From the Litigation Practice.

Maryland Premises Liability Law in the Modern Age of American Mass Shootings

October, 2023  | By Richard J. Medoff

Richard MedoffWith recent mass shooting events dominating news headlines across the United States, it can seem as though gun violence has become ubiquitous in American life. And statistics sadly confirm that mass shootings have become a daily occurrence, with 2023 on pace to be one of the worst years for mass shootings in the U.S. on record. According to data from the Gun Violence Archive, a non-profit that tracks gun violence occurrences, in the first half of 2023 alone there were more than 300 mass shootings where four or more people were shot – an average of more than one mass shooting a day.

And Maryland has not been immune. In addition to higher-profile incidents in the recent past, such as the 2018 shooting at a Capital Gazette newspaper office in Annapolis, the Gun Violence Archive reports that several of the more than 300 mass shootings in America so far in 2023 occurred in Maryland.

In this context, it is worth noting what the Appellate Court of Maryland recently warned about mass shootings and the potential premises liability claims that could stem from such incidents in 2023 and beyond.

In Mitchell v. Rite Aid of Maryland, Inc., 257 Md. App. 273, 290 A.3d 1125 (2023), the Appellate Court of Maryland considered civil claims arising from a shooting that occurred on September 20, 2018, at a Rite Aid warehouse facility in Aberdeen, Maryland, committed by an employee of a temporary staffing company assigned to work at the facility who gained access to the facility using her ID badge and proceeded to open fire on her coworkers, killing three and wounding several more. Id. at 281–82.

Several individuals who were injured while working at the facility filed civil claims, including a claim against Rite Aid for negligent failure to provide adequate security at the facility, and the case came up on appeal after the Circuit Court for Baltimore County granted summary judgment in favor of Rite Aid. Id. Although the full scope of the Mitchell case is beyond this article, what the court said about premises liability in the context of mass shootings is particularly noteworthy.

In the very first sentence of the opinion, the Mitchell Court wrote: “It is a somber and sobering fact that the steady increase in the number of mass shootings has impelled both public and private organizations to begin considering security measures responsive to that risk.” Id. at 281.  On that point, the court noted that the Mitchell plaintiffs’ security operations expert had opined that “in his view, the ‘appropriate standard of care’ for a business such as Rite Aid required the implementation of an active shooter policy” and “that employees at the distribution center should have received training on how to respond” to active shooter threats. Id. at 291. And in the context of arguing that the criminal act here was foreseeable to support a premises liability claim, the plaintiffs argued that “Rite Aid owed [them] a duty to provide competent security personnel and security measures responsive to the threat of an active shooter incident,” which the Mitchell plaintiffs claimed “was foreseeable particularly due to the recent Capital Gazette shooting in Annapolis.” Id. at 314.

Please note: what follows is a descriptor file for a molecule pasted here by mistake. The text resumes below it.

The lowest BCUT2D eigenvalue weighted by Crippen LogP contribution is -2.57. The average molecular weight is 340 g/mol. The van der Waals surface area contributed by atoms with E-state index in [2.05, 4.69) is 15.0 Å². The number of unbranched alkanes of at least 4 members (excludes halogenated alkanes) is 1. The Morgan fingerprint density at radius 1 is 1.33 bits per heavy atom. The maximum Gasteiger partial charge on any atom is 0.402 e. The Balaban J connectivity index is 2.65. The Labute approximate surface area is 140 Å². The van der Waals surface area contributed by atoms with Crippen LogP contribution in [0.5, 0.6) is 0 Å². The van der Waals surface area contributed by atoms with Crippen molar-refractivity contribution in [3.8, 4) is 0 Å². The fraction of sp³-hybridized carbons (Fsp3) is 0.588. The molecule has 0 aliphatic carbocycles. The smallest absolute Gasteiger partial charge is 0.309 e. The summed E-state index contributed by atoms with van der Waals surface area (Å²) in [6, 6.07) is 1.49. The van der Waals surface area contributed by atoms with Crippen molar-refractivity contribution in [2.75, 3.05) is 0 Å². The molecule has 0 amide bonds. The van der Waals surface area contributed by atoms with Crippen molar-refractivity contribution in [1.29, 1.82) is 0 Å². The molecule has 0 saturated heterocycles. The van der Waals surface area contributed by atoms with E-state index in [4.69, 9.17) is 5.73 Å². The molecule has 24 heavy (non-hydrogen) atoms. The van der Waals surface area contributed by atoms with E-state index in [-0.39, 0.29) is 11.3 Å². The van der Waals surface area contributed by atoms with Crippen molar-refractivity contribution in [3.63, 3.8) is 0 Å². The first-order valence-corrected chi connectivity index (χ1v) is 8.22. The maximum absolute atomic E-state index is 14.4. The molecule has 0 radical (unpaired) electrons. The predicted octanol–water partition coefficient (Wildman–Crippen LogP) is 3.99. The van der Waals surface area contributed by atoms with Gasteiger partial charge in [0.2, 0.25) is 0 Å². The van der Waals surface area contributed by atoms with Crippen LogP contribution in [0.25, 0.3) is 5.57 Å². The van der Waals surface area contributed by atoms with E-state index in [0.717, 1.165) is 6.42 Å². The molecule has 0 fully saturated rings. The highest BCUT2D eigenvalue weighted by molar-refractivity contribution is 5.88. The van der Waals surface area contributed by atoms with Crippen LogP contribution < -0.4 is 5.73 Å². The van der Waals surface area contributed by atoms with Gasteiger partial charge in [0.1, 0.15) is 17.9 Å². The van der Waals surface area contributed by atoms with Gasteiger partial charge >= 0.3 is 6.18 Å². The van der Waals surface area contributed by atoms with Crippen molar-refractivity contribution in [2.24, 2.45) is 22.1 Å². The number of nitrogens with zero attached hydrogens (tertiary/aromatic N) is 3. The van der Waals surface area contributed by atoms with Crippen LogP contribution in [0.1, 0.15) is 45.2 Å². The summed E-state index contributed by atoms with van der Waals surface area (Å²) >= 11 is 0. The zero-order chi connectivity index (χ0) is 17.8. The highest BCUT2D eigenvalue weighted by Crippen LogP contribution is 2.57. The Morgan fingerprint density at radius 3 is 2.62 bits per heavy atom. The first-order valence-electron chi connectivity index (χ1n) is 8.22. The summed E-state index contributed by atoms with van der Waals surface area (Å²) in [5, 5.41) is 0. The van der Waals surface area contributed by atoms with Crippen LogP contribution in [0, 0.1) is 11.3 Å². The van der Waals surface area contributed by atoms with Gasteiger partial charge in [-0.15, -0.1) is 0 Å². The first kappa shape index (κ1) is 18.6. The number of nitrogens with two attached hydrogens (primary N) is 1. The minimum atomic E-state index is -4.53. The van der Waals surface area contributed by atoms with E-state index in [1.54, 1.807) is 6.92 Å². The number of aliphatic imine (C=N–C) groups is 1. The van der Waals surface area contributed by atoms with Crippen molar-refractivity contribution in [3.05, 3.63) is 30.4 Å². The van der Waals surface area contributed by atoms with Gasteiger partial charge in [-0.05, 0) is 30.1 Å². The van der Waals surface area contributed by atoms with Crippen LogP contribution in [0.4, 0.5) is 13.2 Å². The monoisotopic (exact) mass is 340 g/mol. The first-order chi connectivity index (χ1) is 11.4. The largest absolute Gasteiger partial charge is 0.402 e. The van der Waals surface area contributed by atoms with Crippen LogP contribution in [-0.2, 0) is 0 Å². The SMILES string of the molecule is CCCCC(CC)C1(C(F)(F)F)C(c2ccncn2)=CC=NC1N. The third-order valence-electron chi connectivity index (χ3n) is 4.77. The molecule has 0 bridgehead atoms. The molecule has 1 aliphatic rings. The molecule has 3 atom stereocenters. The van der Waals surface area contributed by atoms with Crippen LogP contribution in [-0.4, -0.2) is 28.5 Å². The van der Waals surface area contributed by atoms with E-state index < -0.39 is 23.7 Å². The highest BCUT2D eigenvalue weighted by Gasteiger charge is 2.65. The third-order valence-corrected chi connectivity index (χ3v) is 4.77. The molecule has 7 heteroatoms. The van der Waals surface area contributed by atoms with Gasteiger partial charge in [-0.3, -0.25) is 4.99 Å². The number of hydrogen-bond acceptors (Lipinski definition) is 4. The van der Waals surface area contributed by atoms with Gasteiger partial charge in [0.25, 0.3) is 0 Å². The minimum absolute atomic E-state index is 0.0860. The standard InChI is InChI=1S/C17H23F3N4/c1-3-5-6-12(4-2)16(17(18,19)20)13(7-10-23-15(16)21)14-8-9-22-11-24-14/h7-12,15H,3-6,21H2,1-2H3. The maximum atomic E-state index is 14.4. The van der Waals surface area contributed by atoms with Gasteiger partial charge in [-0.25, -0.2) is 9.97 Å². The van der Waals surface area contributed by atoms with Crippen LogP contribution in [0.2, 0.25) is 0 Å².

Although acknowledging that Maryland courts “have not yet addressed a premises liability claim arising out of a mass shooting,” the Mitchell court noted that other states had done so, citing to cases in other jurisdictions as providing “additional insight into the evidence necessary to hold a property owner liable for the actions of a third-party shooter.” See id. at 320–21, citing among others, the United States District Court for the District of Colorado’s decision in Axelrod v. Cinemark Holdings, Inc., 65 F. Supp. 3d 1093 (D. Colo. 2014), a case arising out of the infamous Aurora movie theater shootings.

While the court ultimately held that the Mitchell plaintiffs had failed to produce evidence to establish that Rite Aid had any duty to provide heightened security measures to protect employees at the facility from the specific shooter or from potential active shooter situations generally, the court specifically warned as follows in its conclusion on this point:

We caution that, as grim statistics and the development of the law in our sister states foreshadow, the standards of care surrounding a business owner’s duty to protect invitees from gun violence are not static and will continue to evolve in light of “common sense perceptions of the risks created by various conditions and circumstances.” Axelrod, 65 F. Supp. 3d at 1100.

Id. at 328–29.

As the Mitchell decision warned, the landscape here is quickly changing, and shooting incidents that were considered unforeseeable in the recent past may not stay that way for long. Accordingly, businesses that ignore that such incidents are becoming more prevalent in the modern age of mass shootings may face increased risk of potential liability should such a tragic incident occur. As the Mitchell Court emphasized: “foreseeability includes whatever is likely enough in the setting of modern life that a reasonably thoughtful person would take account of it in guiding practical conduct.” Id. at 329 (quoting Axelrod, 65 F. Supp. 3d at 1100) (emphasis in original).

If you have questions about the impact of mass shootings on premises liability for your business, contact Richard Medoff at rmedoff@semmes.com.